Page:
61. ---------- ---------- ----------
  62.          3   82    163
  63.          2   46    160

  64. What we see here is that a new transaction has begun V (3,82,163) is the transaction ID. It has two rows in V$LOCK this time. One row represents the locks that it owns (where LMODE=6). It also has a row in there that shows a REQUEST with a value of 6. This is a request for an exclusive lock. The interesting thing to note here is that the RBS/SLOT/SEQ values of this request row are the transaction ID of the holder of the lock. We can easily see that the transaction with SID=8 is blocking the transaction with SID=9. Now, if we commit in SID = 8 the above changes:

  65. tkyte@TKYTE816> select username,
  66.   2 v$lock.sid,
  67.   3 trunc(id1/power(2,16)) rbs,
  68.   4 bitand(id1,to_number('ffff','xxxx'))+0 slot,
  69.   5 id2 seq,
  70.   6 lmode,
  71.   7 request, block
  72.   8 from v$lock, v$session
  73.   9 where v$lock.type = 'TX'
  74.  10 and v$lock.sid = v$session.sid
  75.  11 and v$session.username = USER
  76.  12 /

  77. USERNAME SID RBS SLOT SEQ LMODE REQUEST
  78. -------- ---------- ---------- ---------- ---------- ---------- ----------
  79. TKYTE     9    3  82  163  6     0

  80. tkyte@TKYTE816> select XIDUSN, XIDSLOT, XIDSQN
  81.   2 from v$transaction
  82.   3 /

  83.     XIDUSN XIDSLOT XIDSQN
  84. ---------- ---------- ----------
  85.          3 82 163

  86. that request row has gone V it disappeared the instant the other session gave up its lock. That request row was the queuing mechanism. The database is able to wake up the blocked sessions the instant the transaction is completed. Note that the above gives us a very easy way to see blockers and waiters:

  87. tkyte@TKYTE816> select
  88.            (select username from v$session where sid=a.sid) blocker,
  89.   2 a.sid,
  90.   3 ' is blocking ',
  91.   4 (select username from v$session where sid=b.sid) blockee,
  92.   5 b.sid
  93.   6 from v$lock a, v$lock b
  94.   7 where a.block = 1
  95.   8 and b.request > 0
  96.   9 and a.id1 = b.id1
  97.  10 and a.id2 = b.id2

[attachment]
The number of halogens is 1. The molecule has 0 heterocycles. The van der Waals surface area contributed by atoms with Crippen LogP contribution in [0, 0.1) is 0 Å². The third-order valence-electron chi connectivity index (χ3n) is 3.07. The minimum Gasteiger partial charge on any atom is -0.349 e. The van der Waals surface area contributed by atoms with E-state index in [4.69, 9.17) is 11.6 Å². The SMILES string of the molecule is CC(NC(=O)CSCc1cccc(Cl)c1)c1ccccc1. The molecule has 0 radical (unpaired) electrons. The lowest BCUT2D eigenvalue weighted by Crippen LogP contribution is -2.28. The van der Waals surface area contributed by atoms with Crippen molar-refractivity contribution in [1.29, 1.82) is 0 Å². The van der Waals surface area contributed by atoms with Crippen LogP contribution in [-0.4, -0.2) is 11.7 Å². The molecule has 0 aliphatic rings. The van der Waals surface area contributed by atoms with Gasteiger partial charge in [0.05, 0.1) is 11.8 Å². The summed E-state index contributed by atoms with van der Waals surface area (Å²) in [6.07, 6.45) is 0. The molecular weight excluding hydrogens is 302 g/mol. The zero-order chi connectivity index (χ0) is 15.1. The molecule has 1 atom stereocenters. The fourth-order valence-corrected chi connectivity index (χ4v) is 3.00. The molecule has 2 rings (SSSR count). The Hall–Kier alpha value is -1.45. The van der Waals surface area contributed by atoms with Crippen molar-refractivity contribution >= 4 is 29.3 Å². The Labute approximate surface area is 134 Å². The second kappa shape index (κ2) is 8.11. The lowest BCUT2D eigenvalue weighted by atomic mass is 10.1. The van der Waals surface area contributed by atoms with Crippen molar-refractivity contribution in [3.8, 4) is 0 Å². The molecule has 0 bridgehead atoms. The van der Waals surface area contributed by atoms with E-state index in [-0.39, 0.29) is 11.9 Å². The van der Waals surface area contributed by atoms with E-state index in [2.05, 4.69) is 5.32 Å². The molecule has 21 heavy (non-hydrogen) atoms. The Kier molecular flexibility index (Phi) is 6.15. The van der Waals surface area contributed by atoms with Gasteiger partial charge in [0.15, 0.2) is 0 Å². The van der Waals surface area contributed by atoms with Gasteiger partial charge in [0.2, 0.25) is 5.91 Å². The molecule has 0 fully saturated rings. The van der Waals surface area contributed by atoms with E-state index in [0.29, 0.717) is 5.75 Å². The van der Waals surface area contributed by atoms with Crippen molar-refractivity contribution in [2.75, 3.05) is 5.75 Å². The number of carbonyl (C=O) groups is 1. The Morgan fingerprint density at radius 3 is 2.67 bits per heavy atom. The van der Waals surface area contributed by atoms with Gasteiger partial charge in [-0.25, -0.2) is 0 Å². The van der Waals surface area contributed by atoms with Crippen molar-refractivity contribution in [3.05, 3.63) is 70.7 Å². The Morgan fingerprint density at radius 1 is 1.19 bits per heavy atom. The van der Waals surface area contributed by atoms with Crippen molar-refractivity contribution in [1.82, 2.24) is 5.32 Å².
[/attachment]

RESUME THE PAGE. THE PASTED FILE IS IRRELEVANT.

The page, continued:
98.  11 /

  99. BLOCKER SID 'ISBLOCKING' BLOCKEE SID
  100. -------- ---------- ------------- -------- ----------
  101. TKYTE    8   is blocking TKYTE    9

  102. simply by doing a self-join of V$LOCK with itself (I ran this query before committing the session with SID=8).

  103. 2)
  104. exclusive lock -- I updated a row. no one else can update it until I commit. I have an X lock on that row and only one person at a time can have an X lock. an X lock provides serialization to a resource.

  105. A shared lock -- when I update a table, I take a shared lock on the DEFINITION of the table. Everyone else can do that as well (more then one session can get a shared lock on the table definition). So, more than one person at a time can update the table. If you wanted to ALTER the table, you would need an X lock on the defintion. You cannot get an X lock when there are shared locks so you wait until there are no shared locks.

  106. 3) mystat has the statistics (cpu use, blocks read, cursors opened, etc) for your session
  107. only. v$locked_object shows you all of the locks in the system.

另外查看死锁的方式还有?/RDBMS/ADMIN/utllockt.sql
查看哪个session block哪个session block的sql

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  1. tkyte@TKYTE816> select
  2.            (select username from v$session where sid=a.sid) blocker,
  3.   2 a.sid,
  4.   3 ' is blocking ',
  5.   4 (select username from v$session where sid=b.sid) blockee,
  6.   5 b.sid
  7.   6 from v$lock a, v$lock b
  8.   7 where a.block = 1
  9.   8 and b.request > 0
  10.   9 and a.id1 = b.id1
  11.  10 and a.id2 = b.id2
  12.  11 /